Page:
Thursday, September 6, 2007

Tree ID - Southern Red Oak

In my 2007 preseason scouting, I have found numerous Southern Red Oaks with good acorn crops.

Southern Red Oaks are found in the Southeastern U.S. from the Florida Panhandle to Northern Kentucky.


Southern Red Oaks are not easy to distinguish by their bark, as it is very similar to several other oak species.


The distinctive three-lobed leaves of the Southern Red Oak are the best means of identifying this tree. The middle lobe generally has several pointed "teeth". The rounded base end (toward the stem) is a distinguishing characteristic.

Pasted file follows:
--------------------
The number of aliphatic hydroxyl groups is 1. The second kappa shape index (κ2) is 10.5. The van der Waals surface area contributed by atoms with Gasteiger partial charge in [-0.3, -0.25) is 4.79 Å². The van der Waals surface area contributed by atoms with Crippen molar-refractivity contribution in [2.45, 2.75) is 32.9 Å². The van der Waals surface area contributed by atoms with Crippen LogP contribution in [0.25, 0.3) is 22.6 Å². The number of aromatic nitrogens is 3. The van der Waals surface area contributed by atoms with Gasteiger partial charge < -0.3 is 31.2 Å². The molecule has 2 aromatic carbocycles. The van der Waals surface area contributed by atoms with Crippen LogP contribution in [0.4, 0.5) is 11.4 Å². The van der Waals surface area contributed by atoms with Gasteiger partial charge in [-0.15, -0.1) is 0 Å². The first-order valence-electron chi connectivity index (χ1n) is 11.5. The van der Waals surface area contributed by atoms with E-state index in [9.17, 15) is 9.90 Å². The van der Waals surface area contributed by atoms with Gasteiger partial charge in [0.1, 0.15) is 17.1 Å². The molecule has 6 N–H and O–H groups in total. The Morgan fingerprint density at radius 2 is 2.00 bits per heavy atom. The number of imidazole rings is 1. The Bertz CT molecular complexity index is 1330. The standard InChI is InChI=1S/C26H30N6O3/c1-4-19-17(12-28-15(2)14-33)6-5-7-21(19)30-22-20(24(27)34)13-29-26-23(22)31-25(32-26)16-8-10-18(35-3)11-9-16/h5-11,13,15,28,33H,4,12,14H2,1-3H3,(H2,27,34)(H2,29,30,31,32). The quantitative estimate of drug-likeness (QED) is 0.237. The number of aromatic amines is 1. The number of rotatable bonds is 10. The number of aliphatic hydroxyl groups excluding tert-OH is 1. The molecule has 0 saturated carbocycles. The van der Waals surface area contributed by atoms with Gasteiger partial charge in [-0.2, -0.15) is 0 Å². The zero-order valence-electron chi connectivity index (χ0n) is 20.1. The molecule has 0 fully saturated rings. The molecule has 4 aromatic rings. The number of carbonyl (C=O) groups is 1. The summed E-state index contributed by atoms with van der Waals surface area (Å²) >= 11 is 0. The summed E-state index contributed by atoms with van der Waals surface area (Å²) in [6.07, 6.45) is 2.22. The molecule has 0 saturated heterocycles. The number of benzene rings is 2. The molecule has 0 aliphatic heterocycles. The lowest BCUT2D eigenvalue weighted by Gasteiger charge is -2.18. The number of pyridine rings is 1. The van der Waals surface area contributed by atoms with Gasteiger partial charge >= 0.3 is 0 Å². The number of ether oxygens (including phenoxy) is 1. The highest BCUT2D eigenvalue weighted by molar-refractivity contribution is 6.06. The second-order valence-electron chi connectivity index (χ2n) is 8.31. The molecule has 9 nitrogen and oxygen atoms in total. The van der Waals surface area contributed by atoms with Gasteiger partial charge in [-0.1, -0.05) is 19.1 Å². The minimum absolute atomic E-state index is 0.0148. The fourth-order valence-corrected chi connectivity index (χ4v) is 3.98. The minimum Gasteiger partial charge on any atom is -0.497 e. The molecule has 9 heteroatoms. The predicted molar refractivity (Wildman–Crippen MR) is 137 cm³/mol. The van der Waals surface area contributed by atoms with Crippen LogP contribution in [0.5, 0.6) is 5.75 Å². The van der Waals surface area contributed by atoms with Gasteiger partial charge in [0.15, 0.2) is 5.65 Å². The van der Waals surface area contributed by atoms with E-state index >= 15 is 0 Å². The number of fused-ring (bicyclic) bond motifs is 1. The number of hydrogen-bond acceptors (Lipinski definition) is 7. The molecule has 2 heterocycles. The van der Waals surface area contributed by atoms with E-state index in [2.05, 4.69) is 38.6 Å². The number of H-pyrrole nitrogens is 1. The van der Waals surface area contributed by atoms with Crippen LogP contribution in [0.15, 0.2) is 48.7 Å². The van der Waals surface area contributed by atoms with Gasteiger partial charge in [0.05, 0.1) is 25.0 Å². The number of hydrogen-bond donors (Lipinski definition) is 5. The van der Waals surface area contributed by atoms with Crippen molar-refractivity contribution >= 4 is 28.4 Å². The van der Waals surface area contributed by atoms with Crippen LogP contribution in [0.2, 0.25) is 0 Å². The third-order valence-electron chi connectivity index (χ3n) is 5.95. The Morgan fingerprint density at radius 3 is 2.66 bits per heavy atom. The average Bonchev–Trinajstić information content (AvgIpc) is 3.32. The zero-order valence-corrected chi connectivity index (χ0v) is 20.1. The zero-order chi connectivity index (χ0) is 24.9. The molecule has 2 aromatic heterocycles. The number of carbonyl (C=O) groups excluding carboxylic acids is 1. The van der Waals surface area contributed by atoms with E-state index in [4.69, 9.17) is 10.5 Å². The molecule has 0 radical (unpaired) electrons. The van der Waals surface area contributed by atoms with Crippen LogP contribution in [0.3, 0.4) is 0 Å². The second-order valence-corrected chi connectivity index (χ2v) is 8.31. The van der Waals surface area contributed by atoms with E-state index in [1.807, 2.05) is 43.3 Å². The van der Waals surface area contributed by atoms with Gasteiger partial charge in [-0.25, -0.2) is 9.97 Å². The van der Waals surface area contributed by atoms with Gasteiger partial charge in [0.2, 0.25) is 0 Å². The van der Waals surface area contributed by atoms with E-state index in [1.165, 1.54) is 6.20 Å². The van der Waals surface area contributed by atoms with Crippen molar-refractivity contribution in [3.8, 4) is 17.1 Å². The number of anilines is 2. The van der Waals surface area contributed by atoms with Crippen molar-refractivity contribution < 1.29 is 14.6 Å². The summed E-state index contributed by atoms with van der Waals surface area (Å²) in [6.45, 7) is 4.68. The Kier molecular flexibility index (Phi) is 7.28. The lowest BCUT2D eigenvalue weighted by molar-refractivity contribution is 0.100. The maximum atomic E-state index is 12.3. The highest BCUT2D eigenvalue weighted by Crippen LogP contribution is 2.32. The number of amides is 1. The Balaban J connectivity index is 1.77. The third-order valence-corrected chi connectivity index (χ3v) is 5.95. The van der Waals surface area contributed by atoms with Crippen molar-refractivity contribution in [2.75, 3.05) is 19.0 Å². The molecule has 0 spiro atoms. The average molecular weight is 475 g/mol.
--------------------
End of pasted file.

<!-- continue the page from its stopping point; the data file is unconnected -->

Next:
The acorns of the Southern Red Oak are round-ish often with longitudinal stripes that run from base to tip. The cap encloses about 1/3 of the nut and ends in a broad stalk-like base.


If you are looking for a handy field guide that you can throw in your pack the next time you are out scouting, I recommend either or both of these books. I use both because often one will have a better photo or illustration than the other and two points of reference always helps. If you don't want to spend the cash for two books, I'd give a slight edge to the Peterson's Guide.

Next, we'll take a look at the chestnut oak.

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